Derek Ryan is a shining light for U Sports hockey.
The former Alberta Golden Bear now Calgary Flame is one of the few players to have carved out a successful NHL career after spending time at a Canadian University. Ryan’s journey has been a strenuous one and is not a pathway many take, as he combined school, as well as a trip to Europe en route to the NHL.
Once he became an NHL regular, Ryan broke a barrier that was previously very firm. He proved that a career in high-level pro hockey was possible for athletes out of Canadian university sports.
There are currently more former U Sports players playing professionally in North American than ever before, including Luke Philp, who is also in the Calgary Flames organization and a former Golden Bear himself.
Although there are many players making the move to pro hockey, the NHL remains a far fetched dream. While Ryan certainly broke barriers, he did not shatter them as his unique route is not one that is increasingly being used.
After a player’s U Sports tenure comes to an end, athletes have to make a decision. No longer are they considered young, nor have they considered NHL prospects; that leads many to seek out other hockey opportunities or give the game up altogether.
Like Ryan, most choose to continue playing hockey. “It’s not something you can do your whole life,” said Ryan when explaining his reasoning to continue. However, while most players opt to remain in North America, that pathway was not satisfactory to Ryan.
“When I didn’t get drafted, my family and I looked at options,” said Ryan prior to the Flames game against the Toronto Maple Leafs. “One of those options was the CHL’s education package, so we toured schools and landed on a great program with the Golden Bears and [U of A] the University of Alberta.”
The Golden Bears have had a long history of success and for them, it was no surprise that they were able to land a guy like Ryan. However, the rise in skill that the American brought was not expected. As a freshman, he averaged over a point per game- something he ended up doing in each of his four years.
Choosing Edmonton for school was a pretty simple decision for the forward, “They get some of the best players and they’ve always had success. It was also closer to home than some of the schools out east, so we knew it was right.”
Going from junior to Canadian college hockey is a big change. No longer are you playing against NHL prospects, rather against older men who are in similar situations as yourself. All of that, combined with the lack of exposure for the league leads to a very minimal following and subdued enthusiasm.
“We didn’t get many Crowds, the biggest ones would have to have been the games against the [Edmonton] Oilers Rookies or even sometimes Saskatchewan [Huskies/U Sports].
What the Canadian schools present is the opportunity to continue playing the game they love, while also preparing for a career after the take off their last hockey jersey.
Unhappy with options in the ECHL or other small North American leagues, Ryan took the jump that few players ever make; he went to Europe. He didn’t go to the top leagues in Russia, Sweden or Switzerland, rather he went Hungry, a country not known for it’s ice hockey prowess.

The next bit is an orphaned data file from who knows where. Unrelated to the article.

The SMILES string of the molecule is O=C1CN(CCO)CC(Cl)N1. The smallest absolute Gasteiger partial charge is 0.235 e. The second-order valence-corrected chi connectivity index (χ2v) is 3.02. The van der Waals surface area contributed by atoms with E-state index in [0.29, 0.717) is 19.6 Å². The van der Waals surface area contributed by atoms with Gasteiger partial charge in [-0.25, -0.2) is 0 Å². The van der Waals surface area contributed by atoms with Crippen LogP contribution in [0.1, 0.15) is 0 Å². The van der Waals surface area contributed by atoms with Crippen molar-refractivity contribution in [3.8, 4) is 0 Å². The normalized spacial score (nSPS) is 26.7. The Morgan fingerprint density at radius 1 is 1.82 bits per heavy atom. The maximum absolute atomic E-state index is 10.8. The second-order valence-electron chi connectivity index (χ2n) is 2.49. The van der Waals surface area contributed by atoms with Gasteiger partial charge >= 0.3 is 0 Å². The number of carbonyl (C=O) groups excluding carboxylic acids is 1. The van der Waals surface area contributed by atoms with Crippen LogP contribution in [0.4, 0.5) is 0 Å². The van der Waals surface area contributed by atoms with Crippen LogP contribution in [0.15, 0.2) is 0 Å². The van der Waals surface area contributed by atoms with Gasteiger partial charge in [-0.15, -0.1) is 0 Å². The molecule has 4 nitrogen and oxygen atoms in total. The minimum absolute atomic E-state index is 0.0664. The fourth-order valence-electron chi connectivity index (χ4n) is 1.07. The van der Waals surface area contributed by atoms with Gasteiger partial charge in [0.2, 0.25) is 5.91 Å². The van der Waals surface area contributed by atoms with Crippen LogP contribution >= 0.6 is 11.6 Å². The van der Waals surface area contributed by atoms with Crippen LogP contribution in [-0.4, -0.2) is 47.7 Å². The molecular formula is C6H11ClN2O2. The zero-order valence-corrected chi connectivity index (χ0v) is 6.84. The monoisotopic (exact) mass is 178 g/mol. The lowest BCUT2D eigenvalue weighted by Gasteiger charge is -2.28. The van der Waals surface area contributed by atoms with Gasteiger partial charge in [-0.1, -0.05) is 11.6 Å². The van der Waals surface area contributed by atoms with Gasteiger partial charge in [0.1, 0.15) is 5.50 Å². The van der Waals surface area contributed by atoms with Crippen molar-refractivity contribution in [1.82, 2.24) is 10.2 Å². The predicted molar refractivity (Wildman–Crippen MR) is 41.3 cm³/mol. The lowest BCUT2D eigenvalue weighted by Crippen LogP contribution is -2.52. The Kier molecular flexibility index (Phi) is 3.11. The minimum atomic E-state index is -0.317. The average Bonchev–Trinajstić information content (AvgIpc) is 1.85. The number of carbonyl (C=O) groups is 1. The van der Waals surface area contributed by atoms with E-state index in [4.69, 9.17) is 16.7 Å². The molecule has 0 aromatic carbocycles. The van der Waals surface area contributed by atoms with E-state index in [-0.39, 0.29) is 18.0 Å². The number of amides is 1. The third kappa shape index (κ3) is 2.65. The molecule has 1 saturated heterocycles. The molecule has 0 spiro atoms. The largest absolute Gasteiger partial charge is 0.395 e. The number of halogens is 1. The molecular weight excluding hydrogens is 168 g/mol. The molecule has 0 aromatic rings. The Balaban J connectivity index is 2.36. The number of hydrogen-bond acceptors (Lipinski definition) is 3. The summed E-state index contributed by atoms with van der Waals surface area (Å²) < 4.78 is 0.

“I wanted something different and Hungary offered that.” Ryan played two years for Fehrvar AV19 in eastern Europe, an experience which he will never forget. “The crowds were always loud, there was pyro [pyrotechnics], it was insane,” said Ryan when asked about what the culture was like. Fehrvahr’s arena only holds 3,500 people, but to the American who went over to play there, it was one of the best hockey experiences of his life.
After two seasons in Hungary, he left and got himself a contact in Austria, which was seen as a step, albeit small up the professional hockey pyramid, as he joined Villechar SV for two years which not only changed his career, but his entire life.
“We had our first kid in Austria, our kid is Austrian,” he said, before continuing on to say how the lifestyle of European hockey is much more pleasant than in North American. “We got a house with a car [from the team] and only played 40 or so games a year,” said the Spokane native, who was grateful to have that time from fewer games to help out his wife in the early days of parenthood.
That fact is agreed by many players who have gone to play away from North America, however, there is a flip side; money. If we take the second division of hockey in America (AHL) and look at the average salary, its $90,000 USD. Compare that to the Austrian league, where the highest-paid player makes $135,000 and you can see why so many players dream of playing in Canada or the United States.
Although it pays less, there are many more advantages to playing in Austria. For Ryan one of those reasons is it’s proximity to Italy. “After practice, we would drive 40 minutes and be in Italy eating pizza, you couldn’t have anything better.” A free house, a car and a 40-minute drive to Italy, what more could you ask for?
Well, there’s one thing: The NHL
“It’s the dream of every player, lots don’t make it, I know how lucky I am to be where I am today,” said Ryan, who took one more European stop in Sweden before he came to North America.
After a handful of successful seasons oversees, a business degree in his back pocket, and a fully formed family, Ryan had finally made it. On March 1st, 2016, Ryan got his first game in the NHL with the Carolina Hurricanes and ever since then, he has become a bonified NHL player.
Now with Calgary, he is playing third-line minutes in one of Canada’s largest hockey markets. Hockey took him around the world, gave him special experiences, things which made him the person and hockey player he is today.
“It took me a bit longer, but I made it.”
Derek Ryan 2019
Cover Art by Ben Chandler
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